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Rep. Rosa DeLauro’s 2017 Report Card

Representative from Connecticut's 3rd District
Democrat
Serving Jan 3, 1991 – Jan 3, 2019


These special year-end statistics cover DeLauro’s record during the 2017 legislative year (Jan 3, 2017-Dec 31, 2017) and compare her to other representatives serving at the end of that period. Last updated on Jan 6, 2018.

A higher or lower number below doesn’t necessarily make this legislator any better or worse, or more or less effective, than other Members of Congress. We present these statistics for you to understand the quantitative aspects of DeLauro’s legislative career and make your own judgements based on what activities you think are important.

Keep in mind that there are many important aspects of being a legislator besides what can be measured, such as constituent services and performing oversight of the executive branch, which aren’t reflected here.

 

Got bicameral support on the 3rd most bills compared to All Representatives (tied with 2 others)

The House and Senate often work on the same issue simultaneously by introducing companion bills in each chamber. 8 of DeLauro’s bills and resolutions had a companion bill in the Senate. Working with a sponsor in the other chamber makes a bill more likely to be passed by both the House and Senate.

Those bills were: H.R. 1516: Healthy Families Act; H.R. 1674: Long Island Sound Restoration and ...; H.R. 1869: Paycheck Fairness Act; H.R. 3467: Wage Theft Prevention and Wage ...; H.R. 3468: Layoff Prevention Act of 2017; H.R. 4083: American Apprenticeship Act; H.R. 4122: Breast Density and Mammography Reporting ...; H.R. 4152: Fair Employment Protection Act of ...

Compare to all Serving 10+ Years (98th percentile); House Democrats (98th percentile); All Representatives (99th percentile).

Companion bills are those that are identified as “identical” by Congress’s Congressional Research Service.


 

Got the 5th most cosponsors on their bills compared to All Representatives

DeLauro’s bills and resolutions had 972 cosponsors in 2017. Securing cosponsors is an important part of getting support for a bill, although having more cosponsors does not always mean a bill will get a vote. View Bills »

Compare to all Serving 10+ Years (99th percentile); House Democrats (99th percentile); All Representatives (99th percentile).


 

Ranked the 8th top leader compared to House Democrats

Our unique leadership analysis looks at who is cosponsoring whose bills. A higher score shows a greater ability to get cosponsors on bills.

For more, see our methodology. Note that because on this page only legislative activity in 2017 is considered, the leadership score here may differ from DeLauro’s score elsewhere on GovTrack.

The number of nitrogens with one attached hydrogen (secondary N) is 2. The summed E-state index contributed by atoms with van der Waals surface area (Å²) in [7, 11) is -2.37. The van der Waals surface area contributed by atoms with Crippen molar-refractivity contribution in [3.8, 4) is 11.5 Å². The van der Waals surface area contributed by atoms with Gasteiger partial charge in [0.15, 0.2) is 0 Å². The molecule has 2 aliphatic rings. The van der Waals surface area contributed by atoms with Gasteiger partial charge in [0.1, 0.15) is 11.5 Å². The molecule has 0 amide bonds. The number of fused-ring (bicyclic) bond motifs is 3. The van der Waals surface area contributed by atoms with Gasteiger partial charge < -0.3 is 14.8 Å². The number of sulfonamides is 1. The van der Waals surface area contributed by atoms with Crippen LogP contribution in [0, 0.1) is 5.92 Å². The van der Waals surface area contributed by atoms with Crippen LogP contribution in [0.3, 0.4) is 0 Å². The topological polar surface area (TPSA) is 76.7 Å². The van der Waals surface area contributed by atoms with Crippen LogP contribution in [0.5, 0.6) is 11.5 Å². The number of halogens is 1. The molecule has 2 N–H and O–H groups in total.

Compare to all Serving 10+ Years (82nd percentile); House Democrats (96th percentile); All Representatives (87th percentile).


 

Got influential cosponsors the 9th most often compared to All Representatives (tied with 5 others)

9 of DeLauro’s bills and resolutions in 2017 had a cosponsor who was a chair or ranking member of a committee that the bill was referred to. Getting support from committee leaders on relevant committees is a crucial step in moving legislation forward.

Those bills were: H.Res. 75: Expressing the sense of the ...; H.R. 547: National Infrastructure Development Bank Act ...; H.R. 821: Child Tax Credit Improvement Act; H.R. 947: FAMILY Act; H.R. 1516: Healthy Families Act; H.R. 1869: Paycheck Fairness Act; H.R. 2942: Schedules That Work Act; H.R. 3467: Wage Theft Prevention and Wage ...; H.R. 4152: Fair Employment Protection Act of ...

Compare to all Serving 10+ Years (95th percentile); House Democrats (97th percentile); All Representatives (97th percentile).


 

Introduced the 23rd most bills compared to All Representatives (tied with 3 others)

DeLauro introduced 28 bills and resolutions in 2017. View Bills »

Compare to all Serving 10+ Years (89th percentile); House Democrats (91st percentile); All Representatives (94th percentile).


 

Got bipartisan cosponsors on the 28th most bills compared to House Democrats (tied with 9 others)

In this era of partisanship, it is important to see Members of Congress working across the aisle. 7 of DeLauro’s 28 bills and resolutions had both a Democratic cosponsor and a Republican cosponsor in 2017.

Compare to all Serving 10+ Years (77th percentile); House Democrats (81st percentile); All Representatives (76th percentile).


 

Was 45th most absent in votes compared to All Representatives

DeLauro missed 8.3% of votes (59 of 710 votes) in 2017. View DeLauro’s Profile »

Compare to all Serving 10+ Years (88th percentile); All Representatives (90th percentile).

The Speaker of the House is not included in this statistic because according to current House rules, the Speaker of the House is not required to vote in “ordinary legislative proceedings, and the delegates from the five island territories and the District of Columbia are also not included because they were not elligible to vote in any roll call votes.